Using Finger Counting Strategies in Early Childhood Education as a Basis for Culturally Responsive Teaching of Mathematics in Owerri Municipal Area of Imo State
Ihekwaba, C. N. and Unamba, E. C.
Journal Title:Journal of Research in Education and Society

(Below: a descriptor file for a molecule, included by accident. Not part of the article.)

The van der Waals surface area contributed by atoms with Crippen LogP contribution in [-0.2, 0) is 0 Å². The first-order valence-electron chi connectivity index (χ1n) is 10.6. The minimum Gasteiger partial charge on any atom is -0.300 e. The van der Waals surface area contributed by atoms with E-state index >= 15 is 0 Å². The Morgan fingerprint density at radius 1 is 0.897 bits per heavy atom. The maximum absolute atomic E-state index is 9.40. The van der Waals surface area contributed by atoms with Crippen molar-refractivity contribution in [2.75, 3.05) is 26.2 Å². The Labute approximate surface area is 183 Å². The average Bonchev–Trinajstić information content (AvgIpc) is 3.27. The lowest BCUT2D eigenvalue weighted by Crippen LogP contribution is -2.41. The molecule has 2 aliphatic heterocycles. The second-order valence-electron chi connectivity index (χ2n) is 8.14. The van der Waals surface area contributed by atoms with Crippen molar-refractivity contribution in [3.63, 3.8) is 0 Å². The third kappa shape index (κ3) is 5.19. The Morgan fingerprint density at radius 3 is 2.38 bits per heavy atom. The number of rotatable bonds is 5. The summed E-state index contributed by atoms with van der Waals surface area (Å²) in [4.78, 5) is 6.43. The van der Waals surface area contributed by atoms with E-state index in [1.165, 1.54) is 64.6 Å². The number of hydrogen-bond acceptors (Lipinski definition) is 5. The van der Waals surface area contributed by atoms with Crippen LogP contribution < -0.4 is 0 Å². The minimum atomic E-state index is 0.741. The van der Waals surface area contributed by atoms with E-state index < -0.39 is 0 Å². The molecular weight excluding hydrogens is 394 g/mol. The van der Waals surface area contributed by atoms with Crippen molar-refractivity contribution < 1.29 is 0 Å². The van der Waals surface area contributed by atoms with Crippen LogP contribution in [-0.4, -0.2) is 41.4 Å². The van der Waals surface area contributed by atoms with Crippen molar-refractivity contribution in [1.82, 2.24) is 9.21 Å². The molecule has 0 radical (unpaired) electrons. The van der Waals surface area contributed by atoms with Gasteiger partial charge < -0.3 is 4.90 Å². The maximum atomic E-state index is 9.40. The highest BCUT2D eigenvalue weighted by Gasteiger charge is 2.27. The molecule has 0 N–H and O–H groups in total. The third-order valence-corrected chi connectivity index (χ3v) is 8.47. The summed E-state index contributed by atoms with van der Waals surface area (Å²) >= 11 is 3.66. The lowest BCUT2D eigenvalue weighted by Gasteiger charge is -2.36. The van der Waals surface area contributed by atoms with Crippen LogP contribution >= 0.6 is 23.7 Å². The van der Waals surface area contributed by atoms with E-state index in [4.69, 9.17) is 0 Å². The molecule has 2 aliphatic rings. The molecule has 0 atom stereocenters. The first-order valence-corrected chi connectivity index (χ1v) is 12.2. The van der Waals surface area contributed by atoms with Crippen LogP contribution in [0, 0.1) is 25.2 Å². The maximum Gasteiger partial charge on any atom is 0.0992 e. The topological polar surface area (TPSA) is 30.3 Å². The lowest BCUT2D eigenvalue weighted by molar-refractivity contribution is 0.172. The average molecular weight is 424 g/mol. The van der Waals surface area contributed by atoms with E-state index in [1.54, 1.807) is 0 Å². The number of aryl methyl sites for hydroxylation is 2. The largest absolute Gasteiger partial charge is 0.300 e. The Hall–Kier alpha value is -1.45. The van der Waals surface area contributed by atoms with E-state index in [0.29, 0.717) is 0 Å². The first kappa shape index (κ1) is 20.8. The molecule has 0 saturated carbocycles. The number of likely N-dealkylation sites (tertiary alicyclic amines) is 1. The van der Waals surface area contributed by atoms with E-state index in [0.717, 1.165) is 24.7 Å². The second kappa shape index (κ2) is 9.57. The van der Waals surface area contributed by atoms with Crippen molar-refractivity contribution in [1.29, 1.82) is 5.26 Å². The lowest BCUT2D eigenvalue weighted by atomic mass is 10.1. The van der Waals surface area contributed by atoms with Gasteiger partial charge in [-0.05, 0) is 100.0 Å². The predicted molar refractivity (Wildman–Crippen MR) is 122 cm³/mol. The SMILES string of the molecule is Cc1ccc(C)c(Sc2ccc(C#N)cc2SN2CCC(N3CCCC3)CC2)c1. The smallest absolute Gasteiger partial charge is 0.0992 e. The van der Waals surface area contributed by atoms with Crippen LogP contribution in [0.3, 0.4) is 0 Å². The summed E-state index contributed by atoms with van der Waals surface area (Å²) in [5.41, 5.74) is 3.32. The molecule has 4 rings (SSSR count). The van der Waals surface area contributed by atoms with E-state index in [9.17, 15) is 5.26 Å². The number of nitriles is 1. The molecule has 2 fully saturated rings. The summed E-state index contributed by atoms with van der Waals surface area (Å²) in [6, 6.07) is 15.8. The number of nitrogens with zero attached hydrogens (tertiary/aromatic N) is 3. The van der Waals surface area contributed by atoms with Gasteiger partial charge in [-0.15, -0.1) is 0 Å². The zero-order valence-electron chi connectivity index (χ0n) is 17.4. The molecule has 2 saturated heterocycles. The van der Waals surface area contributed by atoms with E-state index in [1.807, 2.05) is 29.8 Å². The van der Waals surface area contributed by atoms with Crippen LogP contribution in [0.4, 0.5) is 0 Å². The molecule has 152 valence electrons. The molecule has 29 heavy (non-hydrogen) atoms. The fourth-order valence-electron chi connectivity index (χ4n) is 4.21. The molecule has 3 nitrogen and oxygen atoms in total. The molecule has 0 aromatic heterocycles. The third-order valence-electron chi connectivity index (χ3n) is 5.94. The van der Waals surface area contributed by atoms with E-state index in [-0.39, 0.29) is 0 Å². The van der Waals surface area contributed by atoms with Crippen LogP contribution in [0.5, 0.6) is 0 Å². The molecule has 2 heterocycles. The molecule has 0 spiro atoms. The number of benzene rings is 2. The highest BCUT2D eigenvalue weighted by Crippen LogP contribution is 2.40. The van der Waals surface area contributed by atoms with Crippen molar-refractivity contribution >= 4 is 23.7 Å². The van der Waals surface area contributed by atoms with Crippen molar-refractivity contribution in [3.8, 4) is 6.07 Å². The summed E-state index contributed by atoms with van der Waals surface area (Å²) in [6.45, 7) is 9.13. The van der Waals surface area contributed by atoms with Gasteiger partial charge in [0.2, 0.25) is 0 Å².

The aim of this study is to elicit responses from Early Childhood teachers on their use of counting strategies in early childhood education as a basis for cultural responsive teaching in mathematics. The study was carried out in Owerri Municipal Council Area of Imo State. Based on the purpose and objectives of the study, two research questions and one hypothesis were posited to guide the study. The population of the study comprises all the teacher in early childhood care education in Owerri municipal area of Imo State which is 450 (four hundred and fifty) teachers, out of which a sample of one hundred and fifty (150) early Childhood teaches was selected for the study through simple random sampling technique (balloting). The research instrument was questionnaire validated by three experts; data collected were analyzed using Mean, Proportion and Chisquare. The study reveals that higher population of the teachers uses beats or abacus and models more than the use of fingers in counting numbers and higher proportion of teachers used whole fingers, many do not use the finger lines in teaching counting of numbers. It also observes that the use of finger counting in teaching by teachers is significantly dependent on school location. It is therefore recommended that teaching of mathematics especially at the early child care education stage should be presented in such a way that reflects the people’s culture and values.